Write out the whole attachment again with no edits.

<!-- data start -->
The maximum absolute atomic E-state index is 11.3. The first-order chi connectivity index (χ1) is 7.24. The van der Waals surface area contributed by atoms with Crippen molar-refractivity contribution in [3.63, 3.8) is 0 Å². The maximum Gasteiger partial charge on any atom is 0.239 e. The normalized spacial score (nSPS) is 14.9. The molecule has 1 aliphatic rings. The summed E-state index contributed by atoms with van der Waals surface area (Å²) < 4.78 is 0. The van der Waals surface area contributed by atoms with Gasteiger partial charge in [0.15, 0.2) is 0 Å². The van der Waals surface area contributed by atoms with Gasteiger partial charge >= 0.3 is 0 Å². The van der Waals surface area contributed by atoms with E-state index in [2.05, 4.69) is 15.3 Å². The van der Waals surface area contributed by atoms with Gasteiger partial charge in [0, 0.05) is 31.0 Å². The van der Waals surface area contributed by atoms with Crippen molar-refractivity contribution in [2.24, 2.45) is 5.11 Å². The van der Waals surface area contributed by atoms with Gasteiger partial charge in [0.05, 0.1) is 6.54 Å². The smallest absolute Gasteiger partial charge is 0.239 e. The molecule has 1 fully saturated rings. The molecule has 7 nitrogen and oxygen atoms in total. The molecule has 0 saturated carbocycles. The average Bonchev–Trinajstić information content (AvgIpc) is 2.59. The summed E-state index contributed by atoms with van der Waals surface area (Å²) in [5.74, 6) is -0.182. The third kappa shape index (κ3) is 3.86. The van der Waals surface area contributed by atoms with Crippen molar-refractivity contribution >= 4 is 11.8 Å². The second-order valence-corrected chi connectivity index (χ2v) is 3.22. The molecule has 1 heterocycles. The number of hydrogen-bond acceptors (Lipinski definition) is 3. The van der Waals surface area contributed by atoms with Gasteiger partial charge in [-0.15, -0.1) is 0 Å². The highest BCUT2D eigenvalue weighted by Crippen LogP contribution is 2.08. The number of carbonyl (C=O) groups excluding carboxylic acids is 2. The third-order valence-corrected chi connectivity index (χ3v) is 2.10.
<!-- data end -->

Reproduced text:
The maximum absolute atomic E-state index is 11.3. The first-order chi connectivity index (χ1) is 7.24. The van der Waals surface area contributed by atoms with Crippen molar-refractivity contribution in [3.63, 3.8) is 0 Å². The maximum Gasteiger partial charge on any atom is 0.239 e. The normalized spacial score (nSPS) is 14.9. The molecule has 1 aliphatic rings. The summed E-state index contributed by atoms with van der Waals surface area (Å²) < 4.78 is 0. The van der Waals surface area contributed by atoms with Gasteiger partial charge in [0.15, 0.2) is 0 Å². The van der Waals surface area contributed by atoms with Gasteiger partial charge >= 0.3 is 0 Å². The van der Waals surface area contributed by atoms with E-state index in [2.05, 4.69) is 15.3 Å². The van der Waals surface area contributed by atoms with Gasteiger partial charge in [0, 0.05) is 31.0 Å². The van der Waals surface area contributed by atoms with Crippen molar-refractivity contribution in [2.24, 2.45) is 5.11 Å². The van der Waals surface area contributed by atoms with Gasteiger partial charge in [0.05, 0.1) is 6.54 Å². The smallest absolute Gasteiger partial charge is 0.239 e. The molecule has 1 fully saturated rings. The molecule has 7 nitrogen and oxygen atoms in total. The molecule has 0 saturated carbocycles. The average Bonchev–Trinajstić information content (AvgIpc) is 2.59. The summed E-state index contributed by atoms with van der Waals surface area (Å²) in [5.74, 6) is -0.182. The third kappa shape index (κ3) is 3.86. The van der Waals surface area contributed by atoms with Crippen molar-refractivity contribution >= 4 is 11.8 Å². The second-order valence-corrected chi connectivity index (χ2v) is 3.22. The molecule has 1 heterocycles. The number of hydrogen-bond acceptors (Lipinski definition) is 3. The van der Waals surface area contributed by atoms with Gasteiger partial charge in [-0.15, -0.1) is 0 Å². The highest BCUT2D eigenvalue weighted by Crippen LogP contribution is 2.08. The number of carbonyl (C=O) groups excluding carboxylic acids is 2. The third-order valence-corrected chi connectivity index (χ3v) is 2.10.